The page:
Leslie Robert (Les) Krims (1942) is a conceptualist photographer living in Buffalo, New York. He is noted for his carefully arranged fabricated photographs (called “fictions”), various candid series, a satirical edge, dark humor, and long-standing criticism of what he describes as leftist twaddle. His controversial images resembling tableaus deal with taboos surrounding sex, race, and consumer culture. He often portrays nudes in unusual, shocking, or comical situations as seen in his photobook Making Chicken Soup (1972).
Born Leslie Robert Krims on August 16, 1942 in Brooklyn, NY, he attended the Cooper Union for his BFA and later received his MFA from Pratt Institute. After finishing his degree, Krims began teaching photography first at the Rochester Institute of Technology and then Buffalo State College where he has been a professor for over 40 years and has mentored students such as Cindy Sherman. The artist’s works are held in the collections of The Museum of Modern Art in Brooklyn, the George Eastman House in Rochester, and the National Gallery of Canada in Ottawa, among others. Krims continues to live and work in Buffalo, NY.
Les Krims has published numerous offset works. In his portfolio The Deerslayers (1972), Krims took pictures of deer hunters who had voluntarily stopped at “deer check stations” so that NYS conservationists could examine the general health of the deer. Pictured posing with their kills, Krims suggested the hunters had much in common with performance art and odd manifestations of sculpture. He also attempted to underscore the American nature and long tradition of deer hunting as one aspect of criticism of animal rights and anti-Vietnam War activists.
In The Little People of America (1971), Krims received permission to photograph people belonging to a national organization founded by the actor Billy Barty, called “The Little People of America.” Many of the pictures were made at national conventions of the L.P.A, in Oakland, CA, and Atlanta, GA. Krims sought to show that the people he photographed were brave, normal people, having more in common with the Mid-West than the Upper-West-Side, unlike the way the dwarf was portrayed in the history of art or contemporary photographs.
In The Incredible Case Of The Stack O’Wheat Murders (1972), Krims both parodies forensic photography, and points to it as a remarkable archive of incredible and moving images (the various, successful CSI television series attests to his prescience). In each “Wheats” crime scene, a Stack O’Wheats (pancakes) is placed near each “victim” (he used friends and family to pose for the pictures). Each stack is topped with pats of butter and syrup, the number of pancakes in the stack signifying the number of the crime. Hershey’s chocolate syrup was used to simulate blood in the photos, which was formed into words and celestial shapes. Krims originally included 8 ounces of Hershey’s syrup in a heat-sealed plastic bag with the original print portfolio, as well as “enough pancake mix to make one complete Stack O’ Wheats”.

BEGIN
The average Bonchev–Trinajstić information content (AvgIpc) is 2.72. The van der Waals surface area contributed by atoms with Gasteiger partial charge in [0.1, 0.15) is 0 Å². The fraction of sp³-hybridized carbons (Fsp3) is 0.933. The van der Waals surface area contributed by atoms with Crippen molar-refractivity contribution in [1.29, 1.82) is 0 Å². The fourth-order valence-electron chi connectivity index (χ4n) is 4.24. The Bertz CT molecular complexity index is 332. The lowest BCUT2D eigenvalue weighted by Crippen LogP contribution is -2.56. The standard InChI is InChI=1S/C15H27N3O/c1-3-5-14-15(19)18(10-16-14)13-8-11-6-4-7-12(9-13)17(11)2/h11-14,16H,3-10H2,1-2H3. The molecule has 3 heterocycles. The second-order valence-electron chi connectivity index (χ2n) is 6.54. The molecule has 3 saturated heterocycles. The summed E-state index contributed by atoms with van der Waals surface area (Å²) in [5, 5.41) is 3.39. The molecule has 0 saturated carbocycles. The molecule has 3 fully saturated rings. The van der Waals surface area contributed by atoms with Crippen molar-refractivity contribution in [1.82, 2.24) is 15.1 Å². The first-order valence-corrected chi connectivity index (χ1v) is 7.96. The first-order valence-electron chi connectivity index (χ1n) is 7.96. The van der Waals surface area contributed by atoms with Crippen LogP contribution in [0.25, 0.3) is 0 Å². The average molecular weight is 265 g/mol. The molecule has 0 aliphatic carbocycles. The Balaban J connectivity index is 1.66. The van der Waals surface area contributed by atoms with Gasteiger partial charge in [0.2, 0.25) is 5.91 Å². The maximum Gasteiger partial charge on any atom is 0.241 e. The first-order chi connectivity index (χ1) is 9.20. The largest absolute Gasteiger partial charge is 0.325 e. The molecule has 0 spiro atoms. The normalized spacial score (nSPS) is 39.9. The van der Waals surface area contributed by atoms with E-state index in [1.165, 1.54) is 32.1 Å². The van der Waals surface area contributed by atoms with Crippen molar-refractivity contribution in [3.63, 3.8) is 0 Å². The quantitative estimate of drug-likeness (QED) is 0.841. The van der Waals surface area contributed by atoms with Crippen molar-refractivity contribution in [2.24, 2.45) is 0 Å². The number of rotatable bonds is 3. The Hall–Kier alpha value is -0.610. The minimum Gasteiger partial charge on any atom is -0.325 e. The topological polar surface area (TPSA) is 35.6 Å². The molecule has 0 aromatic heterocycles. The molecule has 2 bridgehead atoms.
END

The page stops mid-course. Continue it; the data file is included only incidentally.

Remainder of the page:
In Making Chicken Soup (1972), Krims published pictures of his mother preparing her traditional chicken soup recipe, while nude. These pictures were published as a small book, some say giving rise years later to the popular Chicken Soup series. The book contained a dedication, which underscored the real point of the satire: “This book is dedicated to my mother and concerned photographers, both make chicken soup.” Krims felt that “socially concerned” photography was a palliative, just as the chicken soup was—in the long run, an ineffective remedy for serious disease.
In Fictocryptokrimsographs, published in 1975, Krims used a Polaroid SX-70 camera to make a series of 40, titled pictures. The SX-70 was chosen, because of the ability to literally move and work the not yet dry, viscous, film emulsion much like paint after the picture developed. Included are various odd and humorous pictures, which are often puns or parodies of fashion trends.
Krims has also steadily been adding pictures to an overarching project spanning three decades called, “The Decline of the Left.” His works are exhibited in the U.S. and internationally.